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Lightning can heat the air to 50,000° F — five times hotter than the surface of the sun.

“How hot is lightning?” is a bit of a trick question. Lightning itself doesn’t have a temperature, because it’s just the movement of electrical charges in the atmosphere. (You can think of it as one big spark of electricity that happens when positive and negative charges build up within a cloud, between clouds, or between a cloud and the ground.) But that doesn’t stop lightning from heating up whatever it passes through — in this case, air. Air is a poor conductor of electricity, so it heats up tremendously when lightning strikes. In fact, lightning can heat the air to 50,000 degrees Fahrenheit, which is five times hotter than the surface of the sun.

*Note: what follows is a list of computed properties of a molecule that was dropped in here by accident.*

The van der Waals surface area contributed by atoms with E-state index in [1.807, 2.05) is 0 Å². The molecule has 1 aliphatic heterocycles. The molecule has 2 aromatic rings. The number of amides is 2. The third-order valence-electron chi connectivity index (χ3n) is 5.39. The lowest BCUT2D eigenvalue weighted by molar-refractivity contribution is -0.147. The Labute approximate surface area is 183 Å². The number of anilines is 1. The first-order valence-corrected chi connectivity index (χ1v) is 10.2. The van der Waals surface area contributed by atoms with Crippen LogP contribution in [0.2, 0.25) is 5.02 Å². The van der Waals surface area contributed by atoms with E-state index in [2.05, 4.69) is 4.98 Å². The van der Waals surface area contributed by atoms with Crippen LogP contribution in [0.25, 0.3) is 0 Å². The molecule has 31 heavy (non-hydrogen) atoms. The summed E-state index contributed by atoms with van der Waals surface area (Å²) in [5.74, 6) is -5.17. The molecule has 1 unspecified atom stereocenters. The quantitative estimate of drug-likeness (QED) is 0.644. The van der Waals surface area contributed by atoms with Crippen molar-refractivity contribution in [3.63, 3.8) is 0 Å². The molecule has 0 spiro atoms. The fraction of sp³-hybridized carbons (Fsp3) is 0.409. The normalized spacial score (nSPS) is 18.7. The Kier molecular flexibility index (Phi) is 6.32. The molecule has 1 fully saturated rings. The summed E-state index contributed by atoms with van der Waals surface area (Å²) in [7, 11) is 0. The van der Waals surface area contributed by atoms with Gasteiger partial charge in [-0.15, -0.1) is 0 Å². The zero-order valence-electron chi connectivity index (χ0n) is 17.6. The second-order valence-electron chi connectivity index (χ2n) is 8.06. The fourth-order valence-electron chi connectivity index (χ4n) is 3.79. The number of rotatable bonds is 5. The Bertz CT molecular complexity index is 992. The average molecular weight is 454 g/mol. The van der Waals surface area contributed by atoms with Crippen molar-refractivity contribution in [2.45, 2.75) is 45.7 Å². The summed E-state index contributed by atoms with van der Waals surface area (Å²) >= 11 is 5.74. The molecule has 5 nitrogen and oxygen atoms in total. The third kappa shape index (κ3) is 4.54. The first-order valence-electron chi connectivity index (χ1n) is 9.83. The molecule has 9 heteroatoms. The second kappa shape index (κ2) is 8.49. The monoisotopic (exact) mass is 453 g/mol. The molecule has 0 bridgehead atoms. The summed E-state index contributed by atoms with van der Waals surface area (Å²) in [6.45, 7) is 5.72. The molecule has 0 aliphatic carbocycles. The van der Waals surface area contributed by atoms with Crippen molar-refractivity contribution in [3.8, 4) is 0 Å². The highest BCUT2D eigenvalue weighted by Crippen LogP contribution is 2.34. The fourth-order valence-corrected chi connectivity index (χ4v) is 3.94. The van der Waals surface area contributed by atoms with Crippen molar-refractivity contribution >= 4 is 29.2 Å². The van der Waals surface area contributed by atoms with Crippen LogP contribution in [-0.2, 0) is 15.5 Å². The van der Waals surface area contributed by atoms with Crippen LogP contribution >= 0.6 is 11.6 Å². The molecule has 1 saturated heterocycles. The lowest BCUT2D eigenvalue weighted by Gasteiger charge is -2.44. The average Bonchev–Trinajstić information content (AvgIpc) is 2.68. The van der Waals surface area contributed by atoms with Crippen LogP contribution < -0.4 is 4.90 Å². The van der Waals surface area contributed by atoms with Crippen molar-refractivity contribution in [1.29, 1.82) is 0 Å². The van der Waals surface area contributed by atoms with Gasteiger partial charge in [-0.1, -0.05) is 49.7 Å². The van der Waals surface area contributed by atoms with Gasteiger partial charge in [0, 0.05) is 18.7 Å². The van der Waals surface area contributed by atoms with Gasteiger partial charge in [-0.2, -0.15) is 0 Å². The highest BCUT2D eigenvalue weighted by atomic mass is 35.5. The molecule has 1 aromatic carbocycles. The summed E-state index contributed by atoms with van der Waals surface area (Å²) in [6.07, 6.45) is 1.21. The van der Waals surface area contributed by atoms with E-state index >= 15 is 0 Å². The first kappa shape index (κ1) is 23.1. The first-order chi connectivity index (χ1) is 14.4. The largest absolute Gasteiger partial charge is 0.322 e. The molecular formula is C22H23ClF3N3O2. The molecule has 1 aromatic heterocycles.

Suffice to say that the air stays extremely hot near Venezuela’s Lake Maracaibo, home of what’s been dubbed the “everlasting lightning storm.” Known locally as Relampago del Catatumbo, or the Lightning of Catatumbo (named for a nearby river that enters into the lake), the phenomenon has been recognized by the Guinness Book of World Records as involving the most lightning strikes (250) per square kilometer of any spot in the world. Ten-hour lightning storms occur some 150 times per annum, and lightning itself can be seen up to 300 nights every year.

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